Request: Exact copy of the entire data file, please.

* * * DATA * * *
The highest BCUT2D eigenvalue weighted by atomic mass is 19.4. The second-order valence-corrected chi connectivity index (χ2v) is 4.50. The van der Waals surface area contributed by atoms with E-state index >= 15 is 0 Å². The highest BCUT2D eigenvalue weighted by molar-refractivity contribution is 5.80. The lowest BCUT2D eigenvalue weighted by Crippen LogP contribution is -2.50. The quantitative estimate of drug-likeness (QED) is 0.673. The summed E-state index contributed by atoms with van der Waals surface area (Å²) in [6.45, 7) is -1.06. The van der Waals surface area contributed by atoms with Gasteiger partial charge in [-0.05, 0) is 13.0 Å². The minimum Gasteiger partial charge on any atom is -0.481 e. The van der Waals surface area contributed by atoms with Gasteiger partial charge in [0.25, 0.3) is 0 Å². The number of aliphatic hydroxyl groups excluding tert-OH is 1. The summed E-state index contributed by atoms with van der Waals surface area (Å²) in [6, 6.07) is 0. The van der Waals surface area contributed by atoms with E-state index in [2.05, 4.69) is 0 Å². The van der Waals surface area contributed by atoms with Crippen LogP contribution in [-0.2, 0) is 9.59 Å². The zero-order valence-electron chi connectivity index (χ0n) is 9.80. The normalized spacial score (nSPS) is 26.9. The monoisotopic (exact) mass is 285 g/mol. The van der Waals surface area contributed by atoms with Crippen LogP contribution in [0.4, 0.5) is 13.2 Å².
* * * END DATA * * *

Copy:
The highest BCUT2D eigenvalue weighted by atomic mass is 19.4. The second-order valence-corrected chi connectivity index (χ2v) is 4.50. The van der Waals surface area contributed by atoms with E-state index >= 15 is 0 Å². The highest BCUT2D eigenvalue weighted by molar-refractivity contribution is 5.80. The lowest BCUT2D eigenvalue weighted by Crippen LogP contribution is -2.50. The quantitative estimate of drug-likeness (QED) is 0.673. The summed E-state index contributed by atoms with van der Waals surface area (Å²) in [6.45, 7) is -1.06. The van der Waals surface area contributed by atoms with Gasteiger partial charge in [-0.05, 0) is 13.0 Å². The minimum Gasteiger partial charge on any atom is -0.481 e. The van der Waals surface area contributed by atoms with Gasteiger partial charge in [0.25, 0.3) is 0 Å². The number of aliphatic hydroxyl groups excluding tert-OH is 1. The summed E-state index contributed by atoms with van der Waals surface area (Å²) in [6, 6.07) is 0. The van der Waals surface area contributed by atoms with E-state index in [2.05, 4.69) is 0 Å². The van der Waals surface area contributed by atoms with Crippen LogP contribution in [-0.2, 0) is 9.59 Å². The zero-order valence-electron chi connectivity index (χ0n) is 9.80. The normalized spacial score (nSPS) is 26.9. The monoisotopic (exact) mass is 285 g/mol. The van der Waals surface area contributed by atoms with Crippen LogP contribution in [0.4, 0.5) is 13.2 Å².